I’m finally getting to the point where I can work on actual woodworking projects in my shop as opposed to just working on my shop. Oh my shop still needs work, that hasn’t magically come to an end. Still a lot to do and not enough time to do it and things are just hard to come by when you live on an island. But it’s close enough that I could make some boards to hold up some coat hooks I bought. I had a scrap of walnut left over from something I made probably ten years ago (and yes I moved it from Denver to here) and I really love making projects out of scrap wood. Resourceful, doesn’t let anything to go waste, and it’s free!
As you can kinda see, it’s just going to be a plank of wood framed on top and bottom by some half crescent trim. I used a router to make the crescent along the front but I hate to use the router against the grain on hardwood. I have a good router and good router bits but that’s a tough cut to make no matter what you do. I’d rather just do it by hand. Clamp the end pieces down and use a nice smooth bastard file.
That’s the edge just with the file alone. No sanding required. In fact, sanding will make it dull. If you use a really fine file, it has an effect similar to a cabinet scraper. On hardwoods, the effect is a nice, glassy smoothness. They weren’t quite perfect, but this is just a thing to hang keys off of. I’m not making another statue of David here.
Glue up time is when you wish you had more wood clamps. Or different wood clamps. This is one aspect of woodworking I am really not that good at. Invariably I get something clamped out of place or I squeeze too much glue out or something just goes wrong. I’ve learned to live with it and just go with it. Every piece I make, no matter how simple or how complex, has anywhere from 2 to 55 flaws in it, and the only person who loses sleep over them is me. No one else ever sees them.
In this case, the flaw is that one of the crescent trim pieces bowed during the glue up, so it was not flush with the back. If you stand on a ladder and look at the finished coat hanger from the top you can totally see it. Otherwise, it doesn’t exist.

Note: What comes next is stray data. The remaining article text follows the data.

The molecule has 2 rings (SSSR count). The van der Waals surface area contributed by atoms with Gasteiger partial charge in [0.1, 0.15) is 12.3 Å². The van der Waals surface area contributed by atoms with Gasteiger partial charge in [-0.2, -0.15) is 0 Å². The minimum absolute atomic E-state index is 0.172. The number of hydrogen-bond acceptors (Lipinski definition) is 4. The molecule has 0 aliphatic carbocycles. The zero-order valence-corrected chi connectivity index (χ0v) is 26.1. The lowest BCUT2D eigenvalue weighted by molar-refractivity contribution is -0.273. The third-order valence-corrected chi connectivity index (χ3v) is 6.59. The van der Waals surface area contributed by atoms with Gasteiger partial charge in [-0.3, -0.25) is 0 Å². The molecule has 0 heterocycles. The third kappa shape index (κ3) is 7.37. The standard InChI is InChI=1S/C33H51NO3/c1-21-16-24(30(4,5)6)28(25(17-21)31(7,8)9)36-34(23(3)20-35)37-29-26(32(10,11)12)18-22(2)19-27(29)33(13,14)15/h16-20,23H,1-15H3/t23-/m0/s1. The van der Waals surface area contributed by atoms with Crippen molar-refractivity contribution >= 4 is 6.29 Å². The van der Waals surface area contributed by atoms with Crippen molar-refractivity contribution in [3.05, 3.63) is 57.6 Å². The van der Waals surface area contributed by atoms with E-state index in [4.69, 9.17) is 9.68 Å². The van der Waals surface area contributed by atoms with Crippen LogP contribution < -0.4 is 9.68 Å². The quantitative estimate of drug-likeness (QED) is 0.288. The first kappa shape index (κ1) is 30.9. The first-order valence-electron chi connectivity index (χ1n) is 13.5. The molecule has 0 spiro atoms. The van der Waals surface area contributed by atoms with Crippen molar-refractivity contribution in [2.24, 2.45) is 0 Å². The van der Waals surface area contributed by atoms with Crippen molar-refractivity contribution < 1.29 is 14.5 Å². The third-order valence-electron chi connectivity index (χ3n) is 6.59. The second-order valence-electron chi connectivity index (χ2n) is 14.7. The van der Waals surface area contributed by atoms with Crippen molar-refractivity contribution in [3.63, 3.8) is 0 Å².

Every bottle of glue warns me not to let the glue seep out when you clamp it. But it’s futile. A little bit seeps out and bubbles around the joints. I use gorilla glue for a lot of applications. Sometimes I use yellow glue, or aliphatic resin, but I usually save that for tongue in groove or mortise and tenon joinery. When it’s just flat grain to grain, I prefer the foamy, expansive gorilla glue. It’s not very user friendly but it is more merciful if you have some gaps in your work piece.
I’ve trained myself to just be good at scraping that excess glue out with a razor blade, or a small plane chisel.
There are a lot of ways to treat wood to protect it from the elements, but my favorite for indoor projects is polyurethane. The secret is to give it 3-6 thin coats. Do not glop it on like makeup on a televangelist. The first coat of poly should just be enough to soak into the wood. Just get it wet. Let it dry a couple hours and smooth it out with a green scrubby pad and put more coats on every two hours. The more coats you get on it the happier you will be with the results. I use a brush for small stuff but a nice foam applicator is best for large flat surfaces.
The final product looks great. Naturally they make the paneling look even worse. And the rest of the house for that matter. But hey, it’s a step forward.
The board attaches to the wall by means of screws hidden behind the metal hooks. So you attach the board to the wall then attach the hooks to the board. Simultaneously clever and a pain in the butt to install. I was hoping to find a stud to secure the coat hooks to but no, they’re just anchored to that lovely 1/4″ paneling for now. Maybe someday.